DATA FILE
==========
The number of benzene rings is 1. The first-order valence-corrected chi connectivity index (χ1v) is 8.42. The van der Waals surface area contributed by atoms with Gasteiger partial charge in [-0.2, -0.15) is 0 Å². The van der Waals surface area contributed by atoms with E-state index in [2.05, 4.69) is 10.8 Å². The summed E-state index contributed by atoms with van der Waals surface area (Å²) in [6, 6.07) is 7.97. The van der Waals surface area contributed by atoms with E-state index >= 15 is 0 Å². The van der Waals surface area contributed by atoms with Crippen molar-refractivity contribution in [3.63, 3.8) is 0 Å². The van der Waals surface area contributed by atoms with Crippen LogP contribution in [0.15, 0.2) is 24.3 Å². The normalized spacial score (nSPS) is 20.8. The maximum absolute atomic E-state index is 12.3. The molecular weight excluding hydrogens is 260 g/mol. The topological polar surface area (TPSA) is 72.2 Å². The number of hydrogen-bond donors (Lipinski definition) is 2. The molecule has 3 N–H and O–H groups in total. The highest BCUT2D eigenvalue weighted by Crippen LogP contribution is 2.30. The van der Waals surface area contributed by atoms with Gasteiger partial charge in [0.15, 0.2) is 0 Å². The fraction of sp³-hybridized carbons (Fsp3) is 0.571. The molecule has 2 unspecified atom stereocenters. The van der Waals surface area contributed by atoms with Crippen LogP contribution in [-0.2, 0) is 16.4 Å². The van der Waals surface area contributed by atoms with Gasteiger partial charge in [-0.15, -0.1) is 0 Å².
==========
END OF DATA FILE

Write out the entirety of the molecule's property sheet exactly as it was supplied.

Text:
The number of benzene rings is 1. The first-order valence-corrected chi connectivity index (χ1v) is 8.42. The van der Waals surface area contributed by atoms with Gasteiger partial charge in [-0.2, -0.15) is 0 Å². The van der Waals surface area contributed by atoms with E-state index in [2.05, 4.69) is 10.8 Å². The summed E-state index contributed by atoms with van der Waals surface area (Å²) in [6, 6.07) is 7.97. The van der Waals surface area contributed by atoms with E-state index >= 15 is 0 Å². The van der Waals surface area contributed by atoms with Crippen molar-refractivity contribution in [3.63, 3.8) is 0 Å². The van der Waals surface area contributed by atoms with Crippen LogP contribution in [0.15, 0.2) is 24.3 Å². The normalized spacial score (nSPS) is 20.8. The maximum absolute atomic E-state index is 12.3. The molecular weight excluding hydrogens is 260 g/mol. The topological polar surface area (TPSA) is 72.2 Å². The number of hydrogen-bond donors (Lipinski definition) is 2. The molecule has 3 N–H and O–H groups in total. The highest BCUT2D eigenvalue weighted by Crippen LogP contribution is 2.30. The van der Waals surface area contributed by atoms with Gasteiger partial charge in [0.15, 0.2) is 0 Å². The fraction of sp³-hybridized carbons (Fsp3) is 0.571. The molecule has 2 unspecified atom stereocenters. The van der Waals surface area contributed by atoms with Crippen LogP contribution in [-0.2, 0) is 16.4 Å². The van der Waals surface area contributed by atoms with Gasteiger partial charge in [-0.15, -0.1) is 0 Å².